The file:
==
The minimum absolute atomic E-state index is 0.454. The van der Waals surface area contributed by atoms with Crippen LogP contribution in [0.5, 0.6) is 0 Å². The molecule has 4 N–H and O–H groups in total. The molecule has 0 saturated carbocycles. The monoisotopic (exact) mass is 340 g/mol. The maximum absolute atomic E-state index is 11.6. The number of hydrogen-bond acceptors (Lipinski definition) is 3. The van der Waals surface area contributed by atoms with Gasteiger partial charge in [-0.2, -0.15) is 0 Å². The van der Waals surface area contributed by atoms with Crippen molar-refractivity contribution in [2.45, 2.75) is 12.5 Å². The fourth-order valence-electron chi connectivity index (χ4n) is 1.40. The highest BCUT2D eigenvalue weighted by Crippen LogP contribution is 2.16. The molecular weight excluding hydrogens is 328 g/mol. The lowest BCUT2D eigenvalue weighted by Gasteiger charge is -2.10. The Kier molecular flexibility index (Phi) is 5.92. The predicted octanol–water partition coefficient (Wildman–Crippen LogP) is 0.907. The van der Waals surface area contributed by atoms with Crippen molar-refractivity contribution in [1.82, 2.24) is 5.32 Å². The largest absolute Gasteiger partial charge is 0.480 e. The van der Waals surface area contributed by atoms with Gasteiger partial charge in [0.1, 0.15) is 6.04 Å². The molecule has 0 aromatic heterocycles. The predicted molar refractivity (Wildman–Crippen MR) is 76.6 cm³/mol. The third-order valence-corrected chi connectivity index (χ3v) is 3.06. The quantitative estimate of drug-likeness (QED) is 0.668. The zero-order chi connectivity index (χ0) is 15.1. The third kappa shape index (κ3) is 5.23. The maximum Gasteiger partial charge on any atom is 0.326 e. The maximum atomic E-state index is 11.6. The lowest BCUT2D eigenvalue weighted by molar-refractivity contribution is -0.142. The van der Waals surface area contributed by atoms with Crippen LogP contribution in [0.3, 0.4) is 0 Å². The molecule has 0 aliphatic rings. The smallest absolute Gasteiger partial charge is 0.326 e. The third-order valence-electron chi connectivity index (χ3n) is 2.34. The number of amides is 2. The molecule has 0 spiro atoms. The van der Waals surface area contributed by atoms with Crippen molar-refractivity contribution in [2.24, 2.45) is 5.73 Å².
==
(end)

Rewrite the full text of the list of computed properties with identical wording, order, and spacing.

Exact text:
The minimum absolute atomic E-state index is 0.454. The van der Waals surface area contributed by atoms with Crippen LogP contribution in [0.5, 0.6) is 0 Å². The molecule has 4 N–H and O–H groups in total. The molecule has 0 saturated carbocycles. The monoisotopic (exact) mass is 340 g/mol. The maximum absolute atomic E-state index is 11.6. The number of hydrogen-bond acceptors (Lipinski definition) is 3. The van der Waals surface area contributed by atoms with Gasteiger partial charge in [-0.2, -0.15) is 0 Å². The van der Waals surface area contributed by atoms with Crippen molar-refractivity contribution in [2.45, 2.75) is 12.5 Å². The fourth-order valence-electron chi connectivity index (χ4n) is 1.40. The highest BCUT2D eigenvalue weighted by Crippen LogP contribution is 2.16. The molecular weight excluding hydrogens is 328 g/mol. The lowest BCUT2D eigenvalue weighted by Gasteiger charge is -2.10. The Kier molecular flexibility index (Phi) is 5.92. The predicted octanol–water partition coefficient (Wildman–Crippen LogP) is 0.907. The van der Waals surface area contributed by atoms with Crippen molar-refractivity contribution in [1.82, 2.24) is 5.32 Å². The largest absolute Gasteiger partial charge is 0.480 e. The van der Waals surface area contributed by atoms with Gasteiger partial charge in [0.1, 0.15) is 6.04 Å². The molecule has 0 aromatic heterocycles. The predicted molar refractivity (Wildman–Crippen MR) is 76.6 cm³/mol. The third-order valence-corrected chi connectivity index (χ3v) is 3.06. The quantitative estimate of drug-likeness (QED) is 0.668. The zero-order chi connectivity index (χ0) is 15.1. The third kappa shape index (κ3) is 5.23. The maximum Gasteiger partial charge on any atom is 0.326 e. The maximum atomic E-state index is 11.6. The lowest BCUT2D eigenvalue weighted by molar-refractivity contribution is -0.142. The van der Waals surface area contributed by atoms with Crippen LogP contribution in [0.3, 0.4) is 0 Å². The molecule has 0 aliphatic rings. The smallest absolute Gasteiger partial charge is 0.326 e. The third-order valence-electron chi connectivity index (χ3n) is 2.34. The number of amides is 2. The molecule has 0 spiro atoms. The van der Waals surface area contributed by atoms with Crippen molar-refractivity contribution in [2.24, 2.45) is 5.73 Å².